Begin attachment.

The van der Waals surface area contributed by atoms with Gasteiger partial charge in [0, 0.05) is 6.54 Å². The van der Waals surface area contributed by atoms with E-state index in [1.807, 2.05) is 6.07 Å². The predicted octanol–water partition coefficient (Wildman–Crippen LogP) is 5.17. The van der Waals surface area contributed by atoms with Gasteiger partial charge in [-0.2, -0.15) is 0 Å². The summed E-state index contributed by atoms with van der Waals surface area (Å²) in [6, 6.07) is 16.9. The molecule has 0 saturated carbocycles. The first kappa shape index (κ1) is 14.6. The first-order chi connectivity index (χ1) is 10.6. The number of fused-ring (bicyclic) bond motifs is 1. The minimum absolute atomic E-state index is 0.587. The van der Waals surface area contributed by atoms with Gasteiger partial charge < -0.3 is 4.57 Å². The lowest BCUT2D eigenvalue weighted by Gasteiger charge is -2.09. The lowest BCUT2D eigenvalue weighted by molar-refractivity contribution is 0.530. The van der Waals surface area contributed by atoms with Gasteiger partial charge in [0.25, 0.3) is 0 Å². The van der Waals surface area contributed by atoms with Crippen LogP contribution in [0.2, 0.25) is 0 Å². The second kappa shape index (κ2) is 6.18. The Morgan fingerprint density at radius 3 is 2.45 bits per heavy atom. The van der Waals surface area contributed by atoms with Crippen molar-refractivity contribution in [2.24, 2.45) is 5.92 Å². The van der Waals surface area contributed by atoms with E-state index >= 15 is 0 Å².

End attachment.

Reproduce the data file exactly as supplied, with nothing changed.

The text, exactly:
The van der Waals surface area contributed by atoms with Gasteiger partial charge in [0, 0.05) is 6.54 Å². The van der Waals surface area contributed by atoms with E-state index in [1.807, 2.05) is 6.07 Å². The predicted octanol–water partition coefficient (Wildman–Crippen LogP) is 5.17. The van der Waals surface area contributed by atoms with Gasteiger partial charge in [-0.2, -0.15) is 0 Å². The summed E-state index contributed by atoms with van der Waals surface area (Å²) in [6, 6.07) is 16.9. The molecule has 0 saturated carbocycles. The first kappa shape index (κ1) is 14.6. The first-order chi connectivity index (χ1) is 10.6. The number of fused-ring (bicyclic) bond motifs is 1. The minimum absolute atomic E-state index is 0.587. The van der Waals surface area contributed by atoms with Gasteiger partial charge < -0.3 is 4.57 Å². The lowest BCUT2D eigenvalue weighted by Gasteiger charge is -2.09. The lowest BCUT2D eigenvalue weighted by molar-refractivity contribution is 0.530. The van der Waals surface area contributed by atoms with Gasteiger partial charge in [0.25, 0.3) is 0 Å². The van der Waals surface area contributed by atoms with Crippen LogP contribution in [0.2, 0.25) is 0 Å². The second kappa shape index (κ2) is 6.18. The Morgan fingerprint density at radius 3 is 2.45 bits per heavy atom. The van der Waals surface area contributed by atoms with Crippen molar-refractivity contribution in [2.24, 2.45) is 5.92 Å². The van der Waals surface area contributed by atoms with E-state index >= 15 is 0 Å².